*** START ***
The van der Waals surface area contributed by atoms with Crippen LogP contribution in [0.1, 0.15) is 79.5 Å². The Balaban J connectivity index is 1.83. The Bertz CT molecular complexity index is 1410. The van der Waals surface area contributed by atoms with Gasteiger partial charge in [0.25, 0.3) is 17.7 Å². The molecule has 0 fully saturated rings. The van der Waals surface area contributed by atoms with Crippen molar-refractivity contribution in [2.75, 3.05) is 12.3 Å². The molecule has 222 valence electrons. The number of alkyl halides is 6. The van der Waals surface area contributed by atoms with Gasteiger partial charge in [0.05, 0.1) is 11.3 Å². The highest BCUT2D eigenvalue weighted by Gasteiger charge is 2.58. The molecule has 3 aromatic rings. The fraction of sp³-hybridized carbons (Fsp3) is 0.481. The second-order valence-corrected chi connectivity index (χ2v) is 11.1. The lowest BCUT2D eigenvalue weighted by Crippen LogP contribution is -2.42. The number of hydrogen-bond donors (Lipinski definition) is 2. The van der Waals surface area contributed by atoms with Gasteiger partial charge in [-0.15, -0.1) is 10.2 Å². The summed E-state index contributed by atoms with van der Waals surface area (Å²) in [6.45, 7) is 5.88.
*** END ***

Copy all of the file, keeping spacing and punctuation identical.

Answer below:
The van der Waals surface area contributed by atoms with Crippen LogP contribution in [0.1, 0.15) is 79.5 Å². The Balaban J connectivity index is 1.83. The Bertz CT molecular complexity index is 1410. The van der Waals surface area contributed by atoms with Gasteiger partial charge in [0.25, 0.3) is 17.7 Å². The molecule has 0 fully saturated rings. The van der Waals surface area contributed by atoms with Crippen molar-refractivity contribution in [2.75, 3.05) is 12.3 Å². The molecule has 222 valence electrons. The number of alkyl halides is 6. The van der Waals surface area contributed by atoms with Gasteiger partial charge in [0.05, 0.1) is 11.3 Å². The highest BCUT2D eigenvalue weighted by Gasteiger charge is 2.58. The molecule has 3 aromatic rings. The fraction of sp³-hybridized carbons (Fsp3) is 0.481. The second-order valence-corrected chi connectivity index (χ2v) is 11.1. The lowest BCUT2D eigenvalue weighted by Crippen LogP contribution is -2.42. The number of hydrogen-bond donors (Lipinski definition) is 2. The van der Waals surface area contributed by atoms with Gasteiger partial charge in [-0.15, -0.1) is 10.2 Å². The summed E-state index contributed by atoms with van der Waals surface area (Å²) in [6.45, 7) is 5.88.